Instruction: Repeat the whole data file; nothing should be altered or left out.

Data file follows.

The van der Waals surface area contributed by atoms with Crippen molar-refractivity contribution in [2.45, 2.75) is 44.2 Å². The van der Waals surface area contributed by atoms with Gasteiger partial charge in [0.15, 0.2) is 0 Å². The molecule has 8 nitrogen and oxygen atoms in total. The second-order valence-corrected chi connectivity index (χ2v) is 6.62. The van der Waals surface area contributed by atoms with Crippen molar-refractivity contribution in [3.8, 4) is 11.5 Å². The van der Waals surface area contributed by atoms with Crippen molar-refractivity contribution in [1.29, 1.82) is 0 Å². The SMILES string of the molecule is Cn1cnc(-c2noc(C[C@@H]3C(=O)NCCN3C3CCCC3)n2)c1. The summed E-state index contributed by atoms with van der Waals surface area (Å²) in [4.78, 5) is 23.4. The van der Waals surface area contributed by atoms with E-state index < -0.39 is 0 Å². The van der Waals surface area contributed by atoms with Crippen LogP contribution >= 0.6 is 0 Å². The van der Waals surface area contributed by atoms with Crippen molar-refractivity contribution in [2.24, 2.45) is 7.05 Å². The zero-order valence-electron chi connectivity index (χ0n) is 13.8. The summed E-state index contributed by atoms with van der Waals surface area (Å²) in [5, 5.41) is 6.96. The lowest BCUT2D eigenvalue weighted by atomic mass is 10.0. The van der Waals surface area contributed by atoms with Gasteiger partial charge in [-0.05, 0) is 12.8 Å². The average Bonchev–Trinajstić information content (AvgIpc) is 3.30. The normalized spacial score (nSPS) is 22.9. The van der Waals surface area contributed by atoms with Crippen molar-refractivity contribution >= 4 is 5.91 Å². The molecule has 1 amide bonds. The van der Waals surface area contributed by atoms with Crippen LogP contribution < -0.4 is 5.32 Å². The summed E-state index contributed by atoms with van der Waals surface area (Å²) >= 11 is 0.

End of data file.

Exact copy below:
The van der Waals surface area contributed by atoms with Crippen molar-refractivity contribution in [2.45, 2.75) is 44.2 Å². The van der Waals surface area contributed by atoms with Gasteiger partial charge in [0.15, 0.2) is 0 Å². The molecule has 8 nitrogen and oxygen atoms in total. The second-order valence-corrected chi connectivity index (χ2v) is 6.62. The van der Waals surface area contributed by atoms with Crippen molar-refractivity contribution in [3.8, 4) is 11.5 Å². The van der Waals surface area contributed by atoms with Crippen molar-refractivity contribution in [1.29, 1.82) is 0 Å². The SMILES string of the molecule is Cn1cnc(-c2noc(C[C@@H]3C(=O)NCCN3C3CCCC3)n2)c1. The summed E-state index contributed by atoms with van der Waals surface area (Å²) in [4.78, 5) is 23.4. The van der Waals surface area contributed by atoms with E-state index < -0.39 is 0 Å². The van der Waals surface area contributed by atoms with Crippen LogP contribution >= 0.6 is 0 Å². The van der Waals surface area contributed by atoms with Crippen molar-refractivity contribution in [2.24, 2.45) is 7.05 Å². The zero-order valence-electron chi connectivity index (χ0n) is 13.8. The summed E-state index contributed by atoms with van der Waals surface area (Å²) in [5, 5.41) is 6.96. The lowest BCUT2D eigenvalue weighted by atomic mass is 10.0. The van der Waals surface area contributed by atoms with Gasteiger partial charge in [-0.05, 0) is 12.8 Å². The average Bonchev–Trinajstić information content (AvgIpc) is 3.30. The normalized spacial score (nSPS) is 22.9. The van der Waals surface area contributed by atoms with Crippen molar-refractivity contribution >= 4 is 5.91 Å². The molecule has 1 amide bonds. The van der Waals surface area contributed by atoms with Crippen LogP contribution < -0.4 is 5.32 Å². The summed E-state index contributed by atoms with van der Waals surface area (Å²) >= 11 is 0.